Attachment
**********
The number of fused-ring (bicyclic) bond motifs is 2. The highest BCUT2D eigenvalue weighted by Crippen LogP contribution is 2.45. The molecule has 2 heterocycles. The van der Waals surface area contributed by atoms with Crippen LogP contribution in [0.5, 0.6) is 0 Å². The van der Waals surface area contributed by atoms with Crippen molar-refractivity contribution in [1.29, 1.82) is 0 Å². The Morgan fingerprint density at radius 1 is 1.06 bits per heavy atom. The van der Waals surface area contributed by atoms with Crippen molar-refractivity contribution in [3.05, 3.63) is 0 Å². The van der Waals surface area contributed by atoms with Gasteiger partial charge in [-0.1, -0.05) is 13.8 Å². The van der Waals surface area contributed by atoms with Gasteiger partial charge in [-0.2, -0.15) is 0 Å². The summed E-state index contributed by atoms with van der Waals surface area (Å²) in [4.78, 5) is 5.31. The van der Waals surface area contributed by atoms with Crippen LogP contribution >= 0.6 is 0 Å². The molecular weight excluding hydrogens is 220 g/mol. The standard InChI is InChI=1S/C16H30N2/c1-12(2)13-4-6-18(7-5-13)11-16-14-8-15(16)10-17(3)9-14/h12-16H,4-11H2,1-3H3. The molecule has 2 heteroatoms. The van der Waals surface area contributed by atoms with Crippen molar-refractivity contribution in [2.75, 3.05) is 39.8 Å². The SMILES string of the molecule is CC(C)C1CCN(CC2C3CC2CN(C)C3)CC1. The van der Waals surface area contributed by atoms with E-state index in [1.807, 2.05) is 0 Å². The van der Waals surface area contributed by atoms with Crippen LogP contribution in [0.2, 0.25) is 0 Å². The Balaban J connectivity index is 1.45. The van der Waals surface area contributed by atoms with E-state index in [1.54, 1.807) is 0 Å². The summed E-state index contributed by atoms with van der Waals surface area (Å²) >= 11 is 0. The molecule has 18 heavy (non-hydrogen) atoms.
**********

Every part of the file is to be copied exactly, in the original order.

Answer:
The number of fused-ring (bicyclic) bond motifs is 2. The highest BCUT2D eigenvalue weighted by Crippen LogP contribution is 2.45. The molecule has 2 heterocycles. The van der Waals surface area contributed by atoms with Crippen LogP contribution in [0.5, 0.6) is 0 Å². The van der Waals surface area contributed by atoms with Crippen molar-refractivity contribution in [1.29, 1.82) is 0 Å². The Morgan fingerprint density at radius 1 is 1.06 bits per heavy atom. The van der Waals surface area contributed by atoms with Crippen molar-refractivity contribution in [3.05, 3.63) is 0 Å². The van der Waals surface area contributed by atoms with Gasteiger partial charge in [-0.1, -0.05) is 13.8 Å². The van der Waals surface area contributed by atoms with Gasteiger partial charge in [-0.2, -0.15) is 0 Å². The summed E-state index contributed by atoms with van der Waals surface area (Å²) in [4.78, 5) is 5.31. The van der Waals surface area contributed by atoms with Crippen LogP contribution >= 0.6 is 0 Å². The molecular weight excluding hydrogens is 220 g/mol. The standard InChI is InChI=1S/C16H30N2/c1-12(2)13-4-6-18(7-5-13)11-16-14-8-15(16)10-17(3)9-14/h12-16H,4-11H2,1-3H3. The molecule has 2 heteroatoms. The van der Waals surface area contributed by atoms with Crippen molar-refractivity contribution in [2.75, 3.05) is 39.8 Å². The SMILES string of the molecule is CC(C)C1CCN(CC2C3CC2CN(C)C3)CC1. The van der Waals surface area contributed by atoms with E-state index in [1.807, 2.05) is 0 Å². The van der Waals surface area contributed by atoms with Crippen LogP contribution in [0.2, 0.25) is 0 Å². The Balaban J connectivity index is 1.45. The van der Waals surface area contributed by atoms with E-state index in [1.54, 1.807) is 0 Å². The summed E-state index contributed by atoms with van der Waals surface area (Å²) >= 11 is 0. The molecule has 18 heavy (non-hydrogen) atoms.